Despite CPI backing Kanhaiya Kumar for Begusarai, ex-student leader's political prospects dim without grand alliance support

Shishir Tripathi
With RJD vetoing Kanhaiya Kumar as a grand alliance candidate from Begusarai, the former JNUSU president's political prospects have been reduced significantly in the Lok Sabha polls

The delay and differences in reaching out an agreement over seat-sharing among the partners of the 'grand alliance' in Bihar have considerably diminished the prospects of former Jawaharlal Nehru University Student Union (JNUSU) president Kanhaiya Kumar in the upcoming Lok Sabha election.

Kumar, who shot to fame following his arrest in February 2016 for allegedly raising anti-national slogan at JNU campus, was hoping to be fielded as a 'grand alliance' candidate on Communist Party of India (CPI) ticket, which along with Rashtriya Lok Samata Party, Vikassheel Insaan Party, Hindustani Awam Party and Loktantrik Party is part of the 'grand alliance'.

While the deadlock over the number of seats is likely to be resolved and the final announcement regarding the seat-sharing arrangement might be made today, what is amply clear is that Kumar will not be fielded as the alliance candidate which would have considerably strengthen his prospects of winning the seat from Begusarai, which is referred as Bihar's Leningrad, where the Left has a stronghold in certain Assembly segments since the 1960s and is and also Kumar's hometown.

While Kumar is all set to foray into electoral politics with CPI making it clear that it will "with or without the support of the grand alliance" field the former JNUSU president from Begusarai, the equation would be completely different if he would get the support of RJD and Congress, the most important alliance partners.

The fact that Kumar has been denied the support of the 'grand alliance' shall benefit Union Minister and incumbent Nawada MP Giriraj Singh, who has been asked to contest from Begusarai this time.

Kumar contesting as 'grand alliance' candidate would have posed a serious challenge to Singh.

The reason for Kumar's loss is the veto made by RJD leader Tejashwi Yadav who wants Tanveer Hasan, who lost marginally from Begusarai in the 2014 Lok Sabha polls, to be fielded as the 'grand alliance' candidate and was reportedly upset over CPI's insistence on fielding the former JNUSU president from Begusarai.

Hasan, who is close to Yadav family and a loyalist for years, is also popular in Begusarai. He holds a good image among the people, thus increasing the prospects of his winnability.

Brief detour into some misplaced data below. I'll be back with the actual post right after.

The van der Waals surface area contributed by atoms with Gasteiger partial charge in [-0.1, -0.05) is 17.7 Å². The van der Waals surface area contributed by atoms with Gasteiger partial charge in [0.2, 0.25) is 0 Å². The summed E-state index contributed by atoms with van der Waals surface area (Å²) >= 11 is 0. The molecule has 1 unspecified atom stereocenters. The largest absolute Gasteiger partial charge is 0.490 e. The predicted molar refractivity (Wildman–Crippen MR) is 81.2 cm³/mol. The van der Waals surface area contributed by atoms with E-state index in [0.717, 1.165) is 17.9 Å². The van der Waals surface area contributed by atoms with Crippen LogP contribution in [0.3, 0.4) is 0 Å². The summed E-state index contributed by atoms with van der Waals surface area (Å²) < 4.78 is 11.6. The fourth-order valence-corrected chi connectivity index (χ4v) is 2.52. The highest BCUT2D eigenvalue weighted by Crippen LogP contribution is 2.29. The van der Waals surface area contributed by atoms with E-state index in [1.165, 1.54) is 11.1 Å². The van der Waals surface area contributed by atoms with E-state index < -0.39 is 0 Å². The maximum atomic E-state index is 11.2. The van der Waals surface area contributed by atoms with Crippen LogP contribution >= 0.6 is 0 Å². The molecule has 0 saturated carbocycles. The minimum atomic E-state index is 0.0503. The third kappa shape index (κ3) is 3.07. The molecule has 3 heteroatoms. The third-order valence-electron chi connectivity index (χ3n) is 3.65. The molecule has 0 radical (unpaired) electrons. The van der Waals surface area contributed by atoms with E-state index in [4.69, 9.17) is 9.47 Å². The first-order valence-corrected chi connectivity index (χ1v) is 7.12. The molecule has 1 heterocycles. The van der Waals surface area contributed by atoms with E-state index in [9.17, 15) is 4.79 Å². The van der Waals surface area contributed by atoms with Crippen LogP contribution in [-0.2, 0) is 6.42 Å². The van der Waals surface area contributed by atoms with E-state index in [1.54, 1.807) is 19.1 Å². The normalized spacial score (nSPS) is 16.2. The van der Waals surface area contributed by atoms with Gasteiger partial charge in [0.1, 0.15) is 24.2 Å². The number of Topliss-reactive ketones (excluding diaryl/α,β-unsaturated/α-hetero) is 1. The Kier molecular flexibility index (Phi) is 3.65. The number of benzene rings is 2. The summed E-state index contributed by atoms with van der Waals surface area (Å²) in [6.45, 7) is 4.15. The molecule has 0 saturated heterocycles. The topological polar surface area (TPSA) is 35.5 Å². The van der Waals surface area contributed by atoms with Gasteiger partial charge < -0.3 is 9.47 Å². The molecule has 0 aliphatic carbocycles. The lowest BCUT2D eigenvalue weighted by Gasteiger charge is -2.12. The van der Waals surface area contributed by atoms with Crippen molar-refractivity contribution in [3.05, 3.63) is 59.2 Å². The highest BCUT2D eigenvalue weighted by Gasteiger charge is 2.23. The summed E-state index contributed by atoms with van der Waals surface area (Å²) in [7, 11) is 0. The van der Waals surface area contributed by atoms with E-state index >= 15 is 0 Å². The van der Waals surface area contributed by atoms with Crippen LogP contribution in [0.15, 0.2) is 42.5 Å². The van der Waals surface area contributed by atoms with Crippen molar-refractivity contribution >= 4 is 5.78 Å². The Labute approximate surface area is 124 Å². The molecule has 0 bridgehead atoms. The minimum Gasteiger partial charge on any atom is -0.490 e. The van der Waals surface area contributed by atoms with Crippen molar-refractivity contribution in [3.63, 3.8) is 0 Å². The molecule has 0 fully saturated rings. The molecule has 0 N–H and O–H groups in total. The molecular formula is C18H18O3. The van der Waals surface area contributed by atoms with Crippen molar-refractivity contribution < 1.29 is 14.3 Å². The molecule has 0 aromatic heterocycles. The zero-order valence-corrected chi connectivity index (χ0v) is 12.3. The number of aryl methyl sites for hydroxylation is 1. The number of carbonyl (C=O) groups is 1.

However, the Left has its own reasons to back Kumar. Begusarai is Kumar's home constituency and he belongs to the Bhumihar, an upper caste, that has a sizeable presence of over three lakhs in this constituency. Kumar, who was accused of sedition and jailed for 20 days in March 2016, had become an instant 'national hero' after his release and was lauded for his oratory skills. CPI is relying on these factors in fielding Kumar and in assessing his winnability.

However, there are fractions in the Left, working at the ground level, who are not happy with Kumar's candidature as they see him as an 'outsider' who has been parachuted from the top and has no ground experience.

While uncertainty prevails over Kumar's electoral career, another JNU student leader Shehla Rashid, a former JNUSU vice president, recently made her foray into active politics by joining the Jammu and Kashmir Peoples' Movement, launched by former IAS officer Shah Faesal.

Rashid led the protest movement after Kumar's arrest in 2016 and is a staunch critic of the Narendra Modi government. Both Kumar and Rashid, on multiple occasions have denied intentions to join electoral politics and instead focus on their academics. But, as the Lok Sabha election approached both the student leaders made intelligent calculations to opt for the best political party that suits their interests. Kumar chose CPI, which is close to the student organisation All India Students Federation (AISF) on whose ticket he had won the JNUSU election in 2015, becoming first AISF cadre to win the post.

On the other hand, Rashid who was member of All India Students Association (AISA), the student wing of the Communist Party of India (Marxist€"Leninist) Liberation choose to join Faesal's party that is been anticipated to emerge as a major player in the politics of Jammu and Kashmir in the coming years.

In 2016, Kumar shot to fame because he had the support of all Left parties in JNU, in spite of the fact that some of them were vowed adversaries. It was an "attack on the campus" sort of narrative that led to this wider consensus.

But, far from the idealism of campus activism, the terrain of electoral politics are usually so uneven that forging a consensus for support is not easy and often shoots surprises. Kumar understands this, hence he has refrained from making any comments that can hamper his political prospects.

Kumar's political prospects significantly depend upon the fact whether or not he will finally succeed in winning the support of the 'grand alliance' as over the years the support base of CPI has eroded considerably and winning alone on CPI ticket will be tough for Kumar.

Whether or not Kumar will get the support of the 'grand alliance' will be made clear today. Whatever the result may be the fact remains is that Kumar has made his choices like an astute politician by seeking to contest under the patronage of an alliance that has arithmetic on its side.

Also See: Congress, RLSP, RJD, to negotiate Bihar seat-sharing formula in Delhi today; new entrants likely to get one seat each

Rahul Gandhi's attacks on Modi may grab eyeballs, but without meaningful alliances, Congress' revival is at risk

Bihar mahagathbandhan seat-sharing agreement for Lok Sabha polls will be announced after Holi, says Tejashwi Yadav

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